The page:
A challenge entry piece.
The old man from the mountain grinned behind his thinning gray facial hair, his stained and broken teeth like stones behind stalactites of dried spittle. While this bent and haggard man hadn’t seemed exceptionally witty, he had outwitted me, and he smiled ruefully as he turned his back, stealing one last glance at me from the corner of his eye. His back turned, I saw his grim chuckle bounce in his shoulders.
Things had started innocently, or so I thought, but now I know the truth: the old man had it out for me from the start.
I was young, and I had been traveling for a while when I first encountered the old man. I was coated in a thick film of dust and sweat, smelled like cattle, generally bone weary, and in desperate need of a shave. I’d been out on a drive with several others from the Colorado Territory and had finally arrived at the stockyards where my uncle’s cattle would sell. I was anxious for the sale so I could collect his money and return to Colorado.
Leaning against the corral fence, I dreamed of the mountains and cooler temperatures.
“Looks ta me lak you need a drank.” A gruff voice boomed from behind me. I didn’t turn around; nobody here knew me aside from the crew I drove the cattle with, and those men started hunting the bars before the cattle were even in the lot.
“Hey!” A hand slapped my shoulder, nearly toppling me over, before an arm wrapped around both shoulders. A weathered and wiry man grinned. “You hear me? Looks ta me lak you need a drank. Come with me.”
The old man tried to pull me away from the corral, but I straightened, the shorter man’s arm falling off my shoulders.
“No thanks. I’ve got business to attend to here.”
“Wale, there’s plenty o’time for drankin’ ‘round the lot. ‘Sides it’ll take ‘em a bit ta get yer cattle sorted anyhow. Come on.” He stepped away, clearly expecting me to follow.
“I prefer to stay.” I didn’t want any part of whatever con this man was trying to run. I could tell he wanted more than to sell me alcohol. I didn’t know what, and I sure didn’t want to. Plus, the offer for alcohol was enough to turn me away.
My mother had taught me not to drink. She was gone now, but her lesson stayed with me. Growing up with a notorious drunk in the family did that. Her father had been shot and killed after his drinking led to yet another wild night. My mother was the second oldest of seven children at the age of 16 when it happened, and she vowed to never mess with the stuff. She taught me not to drink, she taught me not to gamble, and she taught me not to lie. Recalling now how all three had destroyed her family encouraged me in my convictions.
The old man conceded. “Okay, okay. Suit yerself.” The old man backed away a couple steps before turning and walking toward the center of town, the dust from his footsteps drifting on the hot breeze behind him.
By the time the cattle were sorted for selling the next day, twilight had come and gone, and night was settling over the town. Laughter and music swelled from the various bars as I walked by. I had arrangements to stay with a friend of my uncle’s and made my way toward his family’s home.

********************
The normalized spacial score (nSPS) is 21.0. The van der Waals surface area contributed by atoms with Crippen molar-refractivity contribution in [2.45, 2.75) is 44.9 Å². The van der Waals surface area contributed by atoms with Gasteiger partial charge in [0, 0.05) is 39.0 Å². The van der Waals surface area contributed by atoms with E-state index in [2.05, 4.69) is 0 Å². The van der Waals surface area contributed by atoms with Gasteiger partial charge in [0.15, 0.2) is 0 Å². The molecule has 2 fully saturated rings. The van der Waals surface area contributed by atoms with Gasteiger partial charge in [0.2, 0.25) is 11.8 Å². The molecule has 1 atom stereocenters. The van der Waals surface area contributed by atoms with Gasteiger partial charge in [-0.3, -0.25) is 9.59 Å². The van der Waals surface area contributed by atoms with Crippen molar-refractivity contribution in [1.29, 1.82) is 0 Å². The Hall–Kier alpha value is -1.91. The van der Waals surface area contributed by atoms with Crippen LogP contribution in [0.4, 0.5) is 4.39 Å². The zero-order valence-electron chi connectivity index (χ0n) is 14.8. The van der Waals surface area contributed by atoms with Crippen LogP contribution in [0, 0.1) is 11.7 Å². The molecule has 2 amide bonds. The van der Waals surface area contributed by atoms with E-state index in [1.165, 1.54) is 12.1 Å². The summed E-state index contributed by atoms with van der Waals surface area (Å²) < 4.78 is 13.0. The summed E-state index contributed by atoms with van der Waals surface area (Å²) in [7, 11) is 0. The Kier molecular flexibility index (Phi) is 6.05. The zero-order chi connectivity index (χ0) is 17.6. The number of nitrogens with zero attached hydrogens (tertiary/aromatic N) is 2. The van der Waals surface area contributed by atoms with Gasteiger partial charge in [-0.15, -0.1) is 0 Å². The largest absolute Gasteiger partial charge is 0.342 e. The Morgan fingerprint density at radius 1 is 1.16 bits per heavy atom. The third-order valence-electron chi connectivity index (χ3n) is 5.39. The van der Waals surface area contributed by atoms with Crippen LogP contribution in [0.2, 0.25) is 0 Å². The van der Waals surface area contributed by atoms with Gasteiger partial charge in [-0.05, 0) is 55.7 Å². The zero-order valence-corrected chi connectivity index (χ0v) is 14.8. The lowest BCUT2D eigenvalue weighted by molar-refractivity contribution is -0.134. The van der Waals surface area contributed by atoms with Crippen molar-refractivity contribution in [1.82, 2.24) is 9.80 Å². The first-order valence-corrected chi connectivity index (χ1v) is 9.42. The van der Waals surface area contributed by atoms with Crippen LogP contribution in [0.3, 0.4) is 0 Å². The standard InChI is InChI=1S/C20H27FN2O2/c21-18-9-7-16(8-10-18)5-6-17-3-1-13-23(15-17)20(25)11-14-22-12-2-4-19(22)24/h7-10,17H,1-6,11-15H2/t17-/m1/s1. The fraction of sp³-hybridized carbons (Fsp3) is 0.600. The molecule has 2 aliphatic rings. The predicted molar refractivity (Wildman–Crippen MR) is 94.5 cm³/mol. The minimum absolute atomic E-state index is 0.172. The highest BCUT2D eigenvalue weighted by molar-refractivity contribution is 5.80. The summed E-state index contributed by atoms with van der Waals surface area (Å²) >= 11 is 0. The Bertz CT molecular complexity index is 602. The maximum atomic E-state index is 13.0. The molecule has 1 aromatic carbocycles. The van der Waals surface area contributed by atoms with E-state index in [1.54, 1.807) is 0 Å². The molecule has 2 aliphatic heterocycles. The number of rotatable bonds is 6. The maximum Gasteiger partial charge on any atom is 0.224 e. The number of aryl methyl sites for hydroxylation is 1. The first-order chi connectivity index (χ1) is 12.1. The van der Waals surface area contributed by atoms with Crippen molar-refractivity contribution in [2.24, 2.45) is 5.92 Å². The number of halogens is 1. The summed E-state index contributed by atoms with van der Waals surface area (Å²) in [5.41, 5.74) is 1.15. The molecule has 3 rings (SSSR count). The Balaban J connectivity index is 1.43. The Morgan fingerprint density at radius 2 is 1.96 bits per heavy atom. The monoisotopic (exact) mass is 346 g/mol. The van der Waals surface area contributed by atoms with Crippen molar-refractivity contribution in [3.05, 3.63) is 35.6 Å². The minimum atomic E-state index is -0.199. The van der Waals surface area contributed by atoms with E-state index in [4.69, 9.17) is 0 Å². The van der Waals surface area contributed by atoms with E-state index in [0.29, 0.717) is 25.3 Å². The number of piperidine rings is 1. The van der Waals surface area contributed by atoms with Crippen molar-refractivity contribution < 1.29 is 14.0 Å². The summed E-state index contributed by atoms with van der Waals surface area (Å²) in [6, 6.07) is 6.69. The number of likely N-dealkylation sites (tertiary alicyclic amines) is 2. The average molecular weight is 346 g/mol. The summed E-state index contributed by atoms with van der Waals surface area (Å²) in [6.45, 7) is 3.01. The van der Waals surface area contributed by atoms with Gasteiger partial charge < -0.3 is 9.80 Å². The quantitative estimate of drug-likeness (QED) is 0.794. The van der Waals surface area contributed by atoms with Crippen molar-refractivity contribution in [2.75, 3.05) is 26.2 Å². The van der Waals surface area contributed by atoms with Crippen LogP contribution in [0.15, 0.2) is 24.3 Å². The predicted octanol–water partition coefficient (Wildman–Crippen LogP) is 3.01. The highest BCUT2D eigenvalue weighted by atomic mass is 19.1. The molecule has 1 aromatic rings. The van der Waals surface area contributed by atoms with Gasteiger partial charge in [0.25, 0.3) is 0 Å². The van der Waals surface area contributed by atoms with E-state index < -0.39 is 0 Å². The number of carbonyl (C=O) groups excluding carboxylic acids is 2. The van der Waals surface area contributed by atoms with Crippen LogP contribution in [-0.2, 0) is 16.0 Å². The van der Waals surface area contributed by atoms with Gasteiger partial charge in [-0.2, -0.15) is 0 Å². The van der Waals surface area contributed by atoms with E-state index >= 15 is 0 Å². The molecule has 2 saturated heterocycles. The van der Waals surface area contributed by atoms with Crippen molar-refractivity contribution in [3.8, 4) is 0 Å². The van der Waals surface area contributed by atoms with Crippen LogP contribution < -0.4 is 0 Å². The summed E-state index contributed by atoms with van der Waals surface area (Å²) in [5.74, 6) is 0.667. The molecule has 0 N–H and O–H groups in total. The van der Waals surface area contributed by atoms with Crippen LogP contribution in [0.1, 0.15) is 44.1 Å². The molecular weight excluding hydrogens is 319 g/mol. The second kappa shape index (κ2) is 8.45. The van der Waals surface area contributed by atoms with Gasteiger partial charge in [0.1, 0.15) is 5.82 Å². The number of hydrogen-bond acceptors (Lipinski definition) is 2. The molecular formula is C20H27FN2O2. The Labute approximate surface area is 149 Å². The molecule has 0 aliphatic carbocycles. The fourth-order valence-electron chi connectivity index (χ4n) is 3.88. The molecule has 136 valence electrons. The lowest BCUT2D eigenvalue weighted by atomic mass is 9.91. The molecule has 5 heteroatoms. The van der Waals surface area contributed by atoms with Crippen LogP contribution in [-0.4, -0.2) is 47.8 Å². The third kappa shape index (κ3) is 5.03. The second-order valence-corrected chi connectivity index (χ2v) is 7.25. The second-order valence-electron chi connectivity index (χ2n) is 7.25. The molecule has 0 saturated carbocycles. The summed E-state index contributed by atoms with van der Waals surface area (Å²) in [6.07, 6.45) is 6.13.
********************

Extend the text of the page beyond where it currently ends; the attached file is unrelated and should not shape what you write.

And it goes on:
Out later than I had anticipated, I was grateful I had already gone by earlier in the day to shake hands with Henry Wilkerson and his wife Anna. I couldn’t recall their connection to my uncle, but that didn’t much matter. They were kind and generous, and that was good enough for me.
Over the next several years, I continued to drive cattle for my uncle to the Kansas City stockyards each year and stayed with the Wilkerson’s each time. Each time, the same old man tried to lure me to his establishment. Each time, I refused. Each time, I stayed in the city only long enough to collect the money, then returned to Colorado.
Except this time. This time, I stayed longer. This time, I visited with the old man. He had lingered, and I had entertained him.
We stood at the corral, where I always stood to oversee the sorting, but he didn’t walk away when I refused him as usual.
“Looks ta me like you need a drank,” he grinned and shook my hand, knowing how I would respond.
“I prefer to stay,” I said, shaking his hand warmly.
“So where ya from anyhow?” he asked.
Shrugging, I said, “I’ve been everywhere. Colorado is home these days.” Turning toward him, but still leaning on the corral, I asked, “What about you?”
“Wale Kansas City is home now, but Colorada was home once ta me too.”
Then, from there, I was swindled. I fell for his story and offered to bring him back with me -- gave him a few days to get his affairs in order, then we left.
I never dreamed it would have ended this way -- only a year later, and my mother is remarried to the old man from the mountain, my uncle has disowned his children as his heirs, and here I am -- exiled here out in the fields.